- The Closure of the mental Asylums, which had given refuge to thousands. So, these unfortunates, as the asylums closed their doors, about 20,000 in all, were thrown out, without realistic provision of alternative accommodation. Many of them were/ are unable to manage their own affairs, or comply with tenancy contracts (e.g., timely rent-payment, care of furniture and fittings, keeping the premises clean and tidy, timely and legal removal of waste). Where can they go, but fall back on the care of voluntary charitable organisations or wind up on the streets? Of course, in time, the original inmates pass on or are accommodated in some fashion, but there is a constant stream of replacements: schizophrenics, depressives, improvident people, lonely people, addicts of various kinds, people who breakdown, and chronically anti-social persons. Many of these would, in previous decades, have found temporary or permanent shelter in the asylums.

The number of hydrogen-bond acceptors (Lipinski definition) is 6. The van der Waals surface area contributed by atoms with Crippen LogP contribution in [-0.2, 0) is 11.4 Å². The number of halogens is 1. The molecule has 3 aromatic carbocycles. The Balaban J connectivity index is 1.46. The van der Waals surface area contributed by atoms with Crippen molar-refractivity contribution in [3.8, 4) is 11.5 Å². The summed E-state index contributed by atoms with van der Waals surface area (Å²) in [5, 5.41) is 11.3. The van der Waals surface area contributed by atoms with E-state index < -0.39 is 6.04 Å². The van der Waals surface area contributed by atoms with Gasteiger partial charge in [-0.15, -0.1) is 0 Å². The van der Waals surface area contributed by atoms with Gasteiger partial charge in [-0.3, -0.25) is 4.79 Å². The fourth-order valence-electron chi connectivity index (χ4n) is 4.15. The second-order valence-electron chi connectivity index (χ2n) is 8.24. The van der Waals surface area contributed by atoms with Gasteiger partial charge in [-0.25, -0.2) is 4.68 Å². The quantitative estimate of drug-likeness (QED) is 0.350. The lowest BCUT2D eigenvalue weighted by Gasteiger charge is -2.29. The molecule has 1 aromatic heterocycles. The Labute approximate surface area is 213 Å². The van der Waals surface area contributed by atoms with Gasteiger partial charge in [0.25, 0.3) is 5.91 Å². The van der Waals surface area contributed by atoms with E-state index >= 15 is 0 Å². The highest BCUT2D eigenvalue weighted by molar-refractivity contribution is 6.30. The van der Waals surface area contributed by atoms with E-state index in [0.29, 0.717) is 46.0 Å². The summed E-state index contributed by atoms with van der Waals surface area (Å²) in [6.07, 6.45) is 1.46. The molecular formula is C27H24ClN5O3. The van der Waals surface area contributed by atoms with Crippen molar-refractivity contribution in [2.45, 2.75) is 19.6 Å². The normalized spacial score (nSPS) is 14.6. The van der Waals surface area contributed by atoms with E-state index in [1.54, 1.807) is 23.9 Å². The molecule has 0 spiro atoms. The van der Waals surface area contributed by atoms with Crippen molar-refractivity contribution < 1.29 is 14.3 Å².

- The harassment of accidental landlords, workers and small businessmen, who, instead of investing in stocks and shares, bought a second or third house as an alternative security to pensions, or, as their own children left the nest, made their surplus accommodation available to tenants. In the new millennium these found themselves subjected to burdensome red-tape and unfair tax laws. Their natural right to select tenants was curtailed by "anti-discrimination" legislation, as well as their right to terminate tenancies of unsatisfactory tenants. As a result, they removed their properties from the tenancy market and about a million rooms that would have been available to prospective tenants, remain under-utilised.